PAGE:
How to harvest wild mushrooms – Cutting v Picking

There are two schools of thought among foragers on the best way to actually “pick” a mushroom. One asserts that fruit bodies should be cut off where they join the ground (or whatever they are growing from) so as not to damage the delicate mycelium below. The other prefers to twist and pull the mushroom from the mycelium. I have heard it argued that this stops the residual stump left by cutting from rotting and “infecting” the mycelium. This is clearly ridiculous as all fungi will rot away eventually if left to their own devices.

Fung-finder extraordinaire Pip demonstrates how chanterelles happily and cleanly detach from their mycellium. You then only need to snip off the dirty bit of base and give them a quick brush down and they are ready to cook when you get home

I have seen very heated exchanges between the two schools over whose technique is more ecologically sound. The truth is that it makes very little difference to the fungus either way, in the same way that it makes little difference to an apple tree whether you cut or pick its apples. The most important ecological consideration is that the fungi has been allowed to mature to a point where it has distributed most of its spores. A forager is more likely to damage mycelium by compacting or disturbing ground or leaf litter with their feet than by any picking technique. Check out the long-term studies linked in this article, that conclude that that it makes next to no difference – in the species studied (mostly chanterelles). I use italics for this because, as is so often the case, the more you look, the more you see there is to see! Practical experience shows that mycorrhizal fungi (those living in complex symbiosis with vascular plants, eg. chanterelle, cep, hedgehog mushroom) almost always detach cleanly when pulled from their mycelial web, while saprophytic fungi (those rotting down fallen vegetative matter. e.g. wood blewit, clouded agaric, shaggy parasol etc) tend to bring a large clod of mycelium, and plenty of whatever it was feasting on, with them when pulled. So I tend to apply different rules to different species.

Ace mushroom hunter Euan demonstrates his cutting technique

On the whole, I generally use the cutting method when picking easily identified species as it minimises disturbance. The accurate identification of some species (notably of the Amanita genus), however, can rely on minute identification features at and just below ground level. In these instances it can be necessary to uproot the entire specimen before covering up the exposed mycelium to keep it from drying out.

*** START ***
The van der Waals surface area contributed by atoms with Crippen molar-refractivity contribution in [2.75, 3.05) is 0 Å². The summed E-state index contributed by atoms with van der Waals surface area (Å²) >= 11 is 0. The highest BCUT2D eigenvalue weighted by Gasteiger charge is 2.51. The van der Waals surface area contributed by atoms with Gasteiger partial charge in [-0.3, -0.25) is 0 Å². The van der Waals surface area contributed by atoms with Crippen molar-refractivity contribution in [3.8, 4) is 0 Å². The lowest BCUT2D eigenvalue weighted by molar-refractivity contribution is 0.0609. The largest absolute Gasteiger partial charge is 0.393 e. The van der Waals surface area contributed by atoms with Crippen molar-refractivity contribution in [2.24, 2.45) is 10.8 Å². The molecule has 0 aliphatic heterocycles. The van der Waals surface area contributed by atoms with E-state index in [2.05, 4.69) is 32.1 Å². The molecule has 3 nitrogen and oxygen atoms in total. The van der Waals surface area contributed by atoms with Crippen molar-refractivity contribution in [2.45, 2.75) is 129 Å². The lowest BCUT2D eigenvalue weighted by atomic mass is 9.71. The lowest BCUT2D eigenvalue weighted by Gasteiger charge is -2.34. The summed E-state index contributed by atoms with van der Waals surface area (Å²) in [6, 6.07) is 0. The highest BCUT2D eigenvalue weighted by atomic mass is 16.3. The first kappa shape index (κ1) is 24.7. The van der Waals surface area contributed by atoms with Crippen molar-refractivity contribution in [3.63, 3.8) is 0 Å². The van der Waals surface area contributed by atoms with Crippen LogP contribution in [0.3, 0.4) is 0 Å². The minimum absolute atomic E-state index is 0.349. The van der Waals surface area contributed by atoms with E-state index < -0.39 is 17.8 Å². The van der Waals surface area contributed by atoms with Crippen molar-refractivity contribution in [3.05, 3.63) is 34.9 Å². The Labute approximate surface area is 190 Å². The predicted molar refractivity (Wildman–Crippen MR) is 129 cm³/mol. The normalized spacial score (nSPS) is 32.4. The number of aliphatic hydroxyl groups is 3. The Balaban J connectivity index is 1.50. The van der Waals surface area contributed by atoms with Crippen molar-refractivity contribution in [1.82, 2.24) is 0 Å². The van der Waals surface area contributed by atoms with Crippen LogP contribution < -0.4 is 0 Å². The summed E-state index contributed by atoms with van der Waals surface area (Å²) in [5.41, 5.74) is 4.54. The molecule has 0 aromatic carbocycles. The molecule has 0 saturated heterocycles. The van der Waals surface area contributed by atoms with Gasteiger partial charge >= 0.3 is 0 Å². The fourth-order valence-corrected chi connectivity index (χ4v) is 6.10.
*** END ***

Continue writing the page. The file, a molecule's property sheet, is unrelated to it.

I also urge people to stick to the following rules when picking.

1. Don’t pick chanterelles, hedgehog mushrooms, winter chanterelles and other small mushrooms that have a cap diameter less than 2cm. Similarly, ensure boletes, russulas, horse mushrooms, parasols and other larger mushrooms have caps larger than 4cm diameter. These sizes are legal requirements for selling mushrooms on the continent, but are sadly not enforced in the UK.

2. When you are picking a patch of fungi, try to leave the smallest 50%, regardless of size.

3. Where mushrooms are growing in pairs (commonly chanterelles), only pick one.

4. Collect mushrooms into a basket or porous cloth bag that will allow spores to disperse as you move – not a plastic bag.

5. Try to identify mushrooms without picking them. Often accurate identification requires close examination from all angles, but I often see people picking before they engage their brain, needlessly uprooting inedible mushrooms.

6. Dipose of mushroom trimmings and waste in a similar habitat to the one you picked it in.Its best to trim and clean them in situ, which also means dirt and debris doesn’t get lodged in gills or pores, making them much harder to clean when you get them home.

With a few exceptions for highly invasive species such as honey fungus, these rules help support mycological diversity. Fungi perform a crucial job, breaking down debris, nurturing trees and building soils, as well as being a valuable food and home for insects. Following these rules will allow you to harvest on a regular basis with a happy heart and a clear conscience.

For wider information, advice on responsible harvesting and lists of protected plants and fungi click here.

7 Comments

  • brooks says:

    thank you, very informative. if you have not read “the mushroom hunters” by Langdon cook, you should! it was a fascinating book about the picking culture and joys of mushrooms

    • mark says:

      Hi Brooks,
      Yes, I have read The Mushroom Hunters – a great read and reminded me of my days as a full-time harvester.

  • Udo van den Brock says:

    Hi everyone,
    Let me enlighten you about a 35 year study from Germany on how to harvest mushrooms.
    In plain and simple english, it doesn’t matter (exception is the chaga).
    They have done trials over a 35 year period and proven that it is irrelevant if you cut or pull out the mushroom, if you compact the soil by walking on it, or not walking on it, it purely doesn’t matter.
    What matters to the fungi is the influence of the weather and environment.
    Also it was said in the above article to leave the young ones, it really should say leave the older ones, as they have a better chancs to spore, the chance of younger ones to be eaten is far greater.
    Happy hunting

  • Samuel says:

    I was taught to cut most of the mushrooms I hunt and have had people go off on me about how there is no difference between pulling and cutting and there is 20 plus years of research to back it up I don’t see how when all mushrooms are not the same and I still think that it is better to cut it makes less prep work. And what about raking truffles because I do so and don’t use a dog apparently makes me a monster.

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